Religion in Ephesos Reconsidered

Archaeology of Spaces, Structures, and Objects


Religion in Ephesos Reconsidered provides a detailed overview of the current state of research on the most important Ephesian projects offering evidence for religious activity during the Roman period. Ranging from huge temple complexes to hand-held figurines, this book surveys a broad scope of materials. Careful reading of texts and inscriptions is combined with cutting-edge archaeological and architectural analysis to illustrate how the ancient people of Ephesos worshipped both the traditional deities and the new gods that came into their purview. Overall, the volume questions traditional understandings of material culture in Ephesos, and demonstrates that the views of the city and its inhabitants on religion were more complex and diverse than has been previously assumed.

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Daniel Schowalter, Th.D. (1989), Harvard University Divinity School, is Professor of Classics and Religion at Carthage College. He studies religions of the ancient Mediterranean world and has published volumes of collected essays on Ancient Corinth and Omrit in northern Israel.

Sabine Ladstätter, Ph.D. (1997), University of Vienna, is Director of the Austrian Archaeological Institute and the Austrian excavations at Ephesos. She has published widely on the site of Ephesos including monographs, edited volumes, book chapters and journal articles.

Steven Friesen, Ph.D. (1990) Harvard University, is the Louise Farmer Boyer Chair in Biblical Studies, Univ. of Texas at Austin. His publications include Imperial Cults and the Apocalypse of John (OUP, 2001) and Twice Neokoros (Brill, 2003). He researches ancient economic ideas and practices.

Christine M. Thomas , Ph.D. (1995), Harvard University, is Cordano Endowed Chair in Catholic Studies at the University of California, Santa Barbara. Her publications include a catalogue of votive steles for the Ankara Museum, and numerous articles on ancient Ephesos.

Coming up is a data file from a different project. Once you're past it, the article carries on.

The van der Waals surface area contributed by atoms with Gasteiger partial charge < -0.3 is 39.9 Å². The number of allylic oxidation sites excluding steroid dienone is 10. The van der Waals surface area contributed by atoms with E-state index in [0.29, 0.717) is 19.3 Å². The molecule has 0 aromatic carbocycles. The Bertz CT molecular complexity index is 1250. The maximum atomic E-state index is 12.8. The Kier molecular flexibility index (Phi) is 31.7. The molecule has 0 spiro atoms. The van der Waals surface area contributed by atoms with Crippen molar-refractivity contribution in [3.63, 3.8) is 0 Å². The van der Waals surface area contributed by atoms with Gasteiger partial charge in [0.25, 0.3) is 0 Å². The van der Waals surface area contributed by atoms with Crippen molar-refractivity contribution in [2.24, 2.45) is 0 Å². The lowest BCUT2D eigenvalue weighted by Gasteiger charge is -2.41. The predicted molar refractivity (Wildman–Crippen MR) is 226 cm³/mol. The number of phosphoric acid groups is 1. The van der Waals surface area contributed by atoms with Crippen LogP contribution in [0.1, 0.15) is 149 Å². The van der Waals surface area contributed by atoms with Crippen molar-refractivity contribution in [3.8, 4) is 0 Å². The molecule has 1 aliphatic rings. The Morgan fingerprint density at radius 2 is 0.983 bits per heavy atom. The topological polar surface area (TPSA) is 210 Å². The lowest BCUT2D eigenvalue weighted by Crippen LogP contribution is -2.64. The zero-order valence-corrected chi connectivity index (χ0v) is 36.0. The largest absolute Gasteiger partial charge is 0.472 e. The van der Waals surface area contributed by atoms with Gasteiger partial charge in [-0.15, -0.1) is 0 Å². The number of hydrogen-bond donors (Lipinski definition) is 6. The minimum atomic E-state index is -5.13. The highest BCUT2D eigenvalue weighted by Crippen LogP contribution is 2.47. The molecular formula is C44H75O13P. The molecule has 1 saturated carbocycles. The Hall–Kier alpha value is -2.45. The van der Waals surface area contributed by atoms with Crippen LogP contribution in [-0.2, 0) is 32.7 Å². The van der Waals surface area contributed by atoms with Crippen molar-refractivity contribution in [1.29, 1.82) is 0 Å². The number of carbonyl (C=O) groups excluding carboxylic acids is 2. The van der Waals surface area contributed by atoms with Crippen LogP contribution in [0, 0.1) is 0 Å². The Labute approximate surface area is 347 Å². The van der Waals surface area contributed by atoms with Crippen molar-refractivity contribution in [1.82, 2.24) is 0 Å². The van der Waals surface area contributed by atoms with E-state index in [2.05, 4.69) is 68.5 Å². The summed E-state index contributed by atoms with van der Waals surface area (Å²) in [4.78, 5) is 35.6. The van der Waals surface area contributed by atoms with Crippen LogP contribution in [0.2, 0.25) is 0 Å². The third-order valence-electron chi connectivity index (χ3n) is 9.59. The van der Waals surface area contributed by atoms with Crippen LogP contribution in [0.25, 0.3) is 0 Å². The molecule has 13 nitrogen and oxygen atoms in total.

Contributors are: François Kirbihler, Sabine Ladstätter, Renate Johanna Pillinger, Andreas Pülz, Elisabeth Rathmayr, Thekla Schulz, Alexander Sokolicek, Martin Steskal, Dirk Steuernagel, Christine M. Thomas, Hilke Thür, Lilli Zabrana, Norbert Zimmerman.
"[Der] reich bebilderte Band, [sei] allen, die sich für die religiöse (Um-)Welt der frühen Christinnen und Christen in Ephesos interessieren, nachdrücklich empfohlen." - Klaus-Michael Bull, Rostock, in: TLZ 146 (2021) 9
List of Plans and Figures
Notes on Contributors
General Plans


PART 1: Structures

1 The So-Called Imperial Cult Temple for Domitian in Ephesos
Sabine Ladstätter

2 The Architecture of the So-Called Serapeion in Ephesos
Thekla Schulz

3 Thekla in the Cave of St. Paul at Ephesos
Renate Johanna Pillinger

4 Selected Evidence of Christian Residents in Late Antique Ephesos
Andreas Pülz

Part 2: Spaces

5 The Upper Agora at Ephesos: an Imperial Forum?
Dirk Steuernagel

6 The Magnesian Gate of Ephesos
Alexander Sokolicek

7 Mortuary Landscape and Group Identity in Roman Ephesos
Martin Steskal

8 Sacred Space for Dionysos in Ephesos and the House of C. Fl. Furius Aptus
Hilke Thür

9 The Artemision in the Roman Era: New Results of Research within the Sanctuary of Artemis
Lilli Zabrana

10 Invisible ‘Christians’ in the Ephesian Landscape: Using Geophysical Surveys to De-Center Paul
Christine M. Thomas

Part 3: Objects

11 Ruler Cults and Imperial Cults at Ephesos: First Century BCE to Third Century CE
François Kirbihler

12 Archaeological Evidence for Private Worship and Domestic Religion in Terrace House 2 at Ephesos
Norbert Zimmermann

13 The Meaning and Use of Terracotta Figurines in the Terrace Houses in Ephesos
Elisabeth Rathmayr

Readers interested in many aspects of Roman and late antique archaeology, architecture and religion, including study of temples, funerary customs, imperial cult, decorative painting, votive figurines, and the New Testament/Early Christianity.
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